1) Christians shouldn't be involved in *any* public activism, which would include: feeding the poor, fighting for basic human rights, etc. Or is it they just shouldn't be involved in public activism you don't agree with?"

No Paul, its just that they shouldn't vote for fools and madmen for President and Vice President, or elect folks to Congress who are corrupt and don't understand the principle of congressional oversight.

"2) Christians' involvement in issues in the "public square" is a poisoning element to that forum, and they should just leave that to the non-theists. In other words, Christians should not have the same say in the functioning of society as other citizens. Should we be allowed to vote?"

Hey, I was just agreeing with Melinda. BTW, not all Christians are social conservatives or Christianists. You all should have the rights that other citizens enjoy. I just want to call it as I see it in the hope that some of those who have rejected republican virtue for Christianist authoritarianism will reflect and repent and come into the light.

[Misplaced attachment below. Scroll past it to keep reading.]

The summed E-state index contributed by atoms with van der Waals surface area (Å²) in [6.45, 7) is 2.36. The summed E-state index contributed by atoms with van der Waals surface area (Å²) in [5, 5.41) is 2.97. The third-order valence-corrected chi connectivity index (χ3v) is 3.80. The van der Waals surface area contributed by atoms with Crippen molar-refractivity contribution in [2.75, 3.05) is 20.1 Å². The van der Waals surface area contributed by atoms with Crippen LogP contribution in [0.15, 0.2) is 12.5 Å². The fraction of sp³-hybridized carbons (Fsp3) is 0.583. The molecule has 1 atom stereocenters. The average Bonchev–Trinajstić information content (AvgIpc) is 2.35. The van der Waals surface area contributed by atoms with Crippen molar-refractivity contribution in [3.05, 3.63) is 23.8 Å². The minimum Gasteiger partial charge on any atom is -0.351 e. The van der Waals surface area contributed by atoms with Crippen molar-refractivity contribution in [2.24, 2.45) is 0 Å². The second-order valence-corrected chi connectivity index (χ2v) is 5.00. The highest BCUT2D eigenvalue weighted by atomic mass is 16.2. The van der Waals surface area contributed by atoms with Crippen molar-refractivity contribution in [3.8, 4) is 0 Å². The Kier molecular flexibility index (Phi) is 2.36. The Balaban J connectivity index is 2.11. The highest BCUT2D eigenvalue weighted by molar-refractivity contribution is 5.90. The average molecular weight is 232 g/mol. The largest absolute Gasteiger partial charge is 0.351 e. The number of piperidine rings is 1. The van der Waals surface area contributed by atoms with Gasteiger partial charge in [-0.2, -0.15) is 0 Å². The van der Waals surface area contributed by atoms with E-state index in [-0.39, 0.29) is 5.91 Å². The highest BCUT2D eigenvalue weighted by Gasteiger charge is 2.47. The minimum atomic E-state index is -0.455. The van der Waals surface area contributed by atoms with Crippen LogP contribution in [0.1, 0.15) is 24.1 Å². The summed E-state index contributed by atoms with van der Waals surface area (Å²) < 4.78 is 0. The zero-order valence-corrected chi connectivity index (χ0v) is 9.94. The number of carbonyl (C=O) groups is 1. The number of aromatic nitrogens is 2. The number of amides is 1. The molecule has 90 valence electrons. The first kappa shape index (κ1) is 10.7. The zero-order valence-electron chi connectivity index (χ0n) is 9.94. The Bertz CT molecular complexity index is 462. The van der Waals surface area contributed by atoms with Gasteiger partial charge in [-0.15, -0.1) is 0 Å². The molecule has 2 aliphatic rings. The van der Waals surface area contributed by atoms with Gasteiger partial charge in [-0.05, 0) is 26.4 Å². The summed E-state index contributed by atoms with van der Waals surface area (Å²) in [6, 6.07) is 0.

"It's a level playing field -- Christians don't have any special privileges written into the Constitution, but they also don't (and shouldn't have) any diminished privileges either. You don't complain when the ACLU exercises its power to impose its own moral viewpoint. I'd be a lot more respectful of your position if you just said, "the Christians are wrong in what they believe, but they have a right to have their ideas compete in the public forum." Hey, if our ideas are bad, then you should *encourage* them in the public square, so that their folly can be seen and dismissed by all."